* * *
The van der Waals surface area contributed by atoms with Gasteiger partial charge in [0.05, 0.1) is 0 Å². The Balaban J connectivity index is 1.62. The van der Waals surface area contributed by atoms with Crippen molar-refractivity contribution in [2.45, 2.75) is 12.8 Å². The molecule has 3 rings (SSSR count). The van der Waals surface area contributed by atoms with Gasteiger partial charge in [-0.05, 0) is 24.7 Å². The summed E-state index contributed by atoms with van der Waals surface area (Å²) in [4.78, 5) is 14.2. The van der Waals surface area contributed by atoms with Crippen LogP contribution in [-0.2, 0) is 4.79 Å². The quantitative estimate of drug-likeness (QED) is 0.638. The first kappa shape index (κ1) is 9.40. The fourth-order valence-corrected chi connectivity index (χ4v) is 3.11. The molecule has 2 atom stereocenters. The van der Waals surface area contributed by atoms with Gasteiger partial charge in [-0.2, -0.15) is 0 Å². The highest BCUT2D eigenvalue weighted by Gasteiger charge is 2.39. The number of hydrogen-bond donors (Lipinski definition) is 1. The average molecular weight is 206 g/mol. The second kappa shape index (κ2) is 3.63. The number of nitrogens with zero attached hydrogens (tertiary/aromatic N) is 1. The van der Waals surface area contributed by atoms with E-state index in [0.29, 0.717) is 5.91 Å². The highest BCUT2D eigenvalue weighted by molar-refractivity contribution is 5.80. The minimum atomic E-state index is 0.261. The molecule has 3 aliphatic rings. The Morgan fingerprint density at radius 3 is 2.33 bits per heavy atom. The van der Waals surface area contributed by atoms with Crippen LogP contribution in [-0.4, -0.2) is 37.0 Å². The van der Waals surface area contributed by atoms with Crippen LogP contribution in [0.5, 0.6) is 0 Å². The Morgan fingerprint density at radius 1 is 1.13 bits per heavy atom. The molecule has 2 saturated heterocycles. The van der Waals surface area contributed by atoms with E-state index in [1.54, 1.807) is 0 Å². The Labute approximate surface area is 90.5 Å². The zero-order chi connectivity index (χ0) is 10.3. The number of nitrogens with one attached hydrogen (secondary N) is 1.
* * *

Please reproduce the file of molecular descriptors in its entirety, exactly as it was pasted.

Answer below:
The van der Waals surface area contributed by atoms with Gasteiger partial charge in [0.05, 0.1) is 0 Å². The Balaban J connectivity index is 1.62. The van der Waals surface area contributed by atoms with Crippen molar-refractivity contribution in [2.45, 2.75) is 12.8 Å². The molecule has 3 rings (SSSR count). The van der Waals surface area contributed by atoms with Gasteiger partial charge in [-0.05, 0) is 24.7 Å². The summed E-state index contributed by atoms with van der Waals surface area (Å²) in [4.78, 5) is 14.2. The van der Waals surface area contributed by atoms with Crippen LogP contribution in [-0.2, 0) is 4.79 Å². The quantitative estimate of drug-likeness (QED) is 0.638. The first kappa shape index (κ1) is 9.40. The fourth-order valence-corrected chi connectivity index (χ4v) is 3.11. The molecule has 2 atom stereocenters. The van der Waals surface area contributed by atoms with Gasteiger partial charge in [-0.2, -0.15) is 0 Å². The highest BCUT2D eigenvalue weighted by Gasteiger charge is 2.39. The number of hydrogen-bond donors (Lipinski definition) is 1. The average molecular weight is 206 g/mol. The second kappa shape index (κ2) is 3.63. The number of nitrogens with zero attached hydrogens (tertiary/aromatic N) is 1. The van der Waals surface area contributed by atoms with E-state index in [0.29, 0.717) is 5.91 Å². The highest BCUT2D eigenvalue weighted by molar-refractivity contribution is 5.80. The minimum atomic E-state index is 0.261. The molecule has 3 aliphatic rings. The Morgan fingerprint density at radius 3 is 2.33 bits per heavy atom. The van der Waals surface area contributed by atoms with Crippen LogP contribution in [-0.4, -0.2) is 37.0 Å². The van der Waals surface area contributed by atoms with Crippen LogP contribution in [0.5, 0.6) is 0 Å². The Morgan fingerprint density at radius 1 is 1.13 bits per heavy atom. The molecule has 2 saturated heterocycles. The van der Waals surface area contributed by atoms with E-state index in [1.54, 1.807) is 0 Å². The Labute approximate surface area is 90.5 Å². The zero-order chi connectivity index (χ0) is 10.3. The number of nitrogens with one attached hydrogen (secondary N) is 1.